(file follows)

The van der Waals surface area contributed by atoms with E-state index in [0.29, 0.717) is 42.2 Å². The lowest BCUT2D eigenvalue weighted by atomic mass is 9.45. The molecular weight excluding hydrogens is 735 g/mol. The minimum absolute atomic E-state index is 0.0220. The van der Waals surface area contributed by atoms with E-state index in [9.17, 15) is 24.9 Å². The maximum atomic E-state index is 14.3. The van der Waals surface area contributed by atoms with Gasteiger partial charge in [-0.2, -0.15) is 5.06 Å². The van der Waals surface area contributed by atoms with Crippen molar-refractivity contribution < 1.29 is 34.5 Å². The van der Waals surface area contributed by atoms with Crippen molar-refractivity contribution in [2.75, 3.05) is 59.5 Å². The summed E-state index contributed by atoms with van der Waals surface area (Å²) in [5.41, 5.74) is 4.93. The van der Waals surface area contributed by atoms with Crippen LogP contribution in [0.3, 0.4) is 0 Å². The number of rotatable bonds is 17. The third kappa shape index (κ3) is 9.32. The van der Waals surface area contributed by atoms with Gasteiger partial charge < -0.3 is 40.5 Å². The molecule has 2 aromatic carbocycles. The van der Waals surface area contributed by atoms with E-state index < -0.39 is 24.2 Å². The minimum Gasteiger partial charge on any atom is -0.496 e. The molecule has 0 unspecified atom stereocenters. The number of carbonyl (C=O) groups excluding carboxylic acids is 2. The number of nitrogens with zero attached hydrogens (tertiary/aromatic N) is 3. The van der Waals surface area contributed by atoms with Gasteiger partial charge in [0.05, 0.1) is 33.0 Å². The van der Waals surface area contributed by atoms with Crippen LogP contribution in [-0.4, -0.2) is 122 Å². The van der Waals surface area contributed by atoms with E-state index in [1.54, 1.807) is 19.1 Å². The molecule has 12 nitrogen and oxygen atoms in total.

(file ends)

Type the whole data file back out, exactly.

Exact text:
The van der Waals surface area contributed by atoms with E-state index in [0.29, 0.717) is 42.2 Å². The lowest BCUT2D eigenvalue weighted by atomic mass is 9.45. The molecular weight excluding hydrogens is 735 g/mol. The minimum absolute atomic E-state index is 0.0220. The van der Waals surface area contributed by atoms with E-state index in [9.17, 15) is 24.9 Å². The maximum atomic E-state index is 14.3. The van der Waals surface area contributed by atoms with Gasteiger partial charge in [-0.2, -0.15) is 5.06 Å². The van der Waals surface area contributed by atoms with Crippen molar-refractivity contribution < 1.29 is 34.5 Å². The van der Waals surface area contributed by atoms with Crippen molar-refractivity contribution in [2.75, 3.05) is 59.5 Å². The summed E-state index contributed by atoms with van der Waals surface area (Å²) in [5.41, 5.74) is 4.93. The van der Waals surface area contributed by atoms with Crippen LogP contribution in [0.3, 0.4) is 0 Å². The number of rotatable bonds is 17. The third kappa shape index (κ3) is 9.32. The van der Waals surface area contributed by atoms with Gasteiger partial charge < -0.3 is 40.5 Å². The molecule has 2 aromatic carbocycles. The van der Waals surface area contributed by atoms with E-state index < -0.39 is 24.2 Å². The minimum Gasteiger partial charge on any atom is -0.496 e. The molecule has 0 unspecified atom stereocenters. The number of carbonyl (C=O) groups excluding carboxylic acids is 2. The number of nitrogens with zero attached hydrogens (tertiary/aromatic N) is 3. The van der Waals surface area contributed by atoms with Gasteiger partial charge in [0.05, 0.1) is 33.0 Å². The van der Waals surface area contributed by atoms with Crippen LogP contribution in [-0.4, -0.2) is 122 Å². The van der Waals surface area contributed by atoms with E-state index in [1.54, 1.807) is 19.1 Å². The molecule has 12 nitrogen and oxygen atoms in total.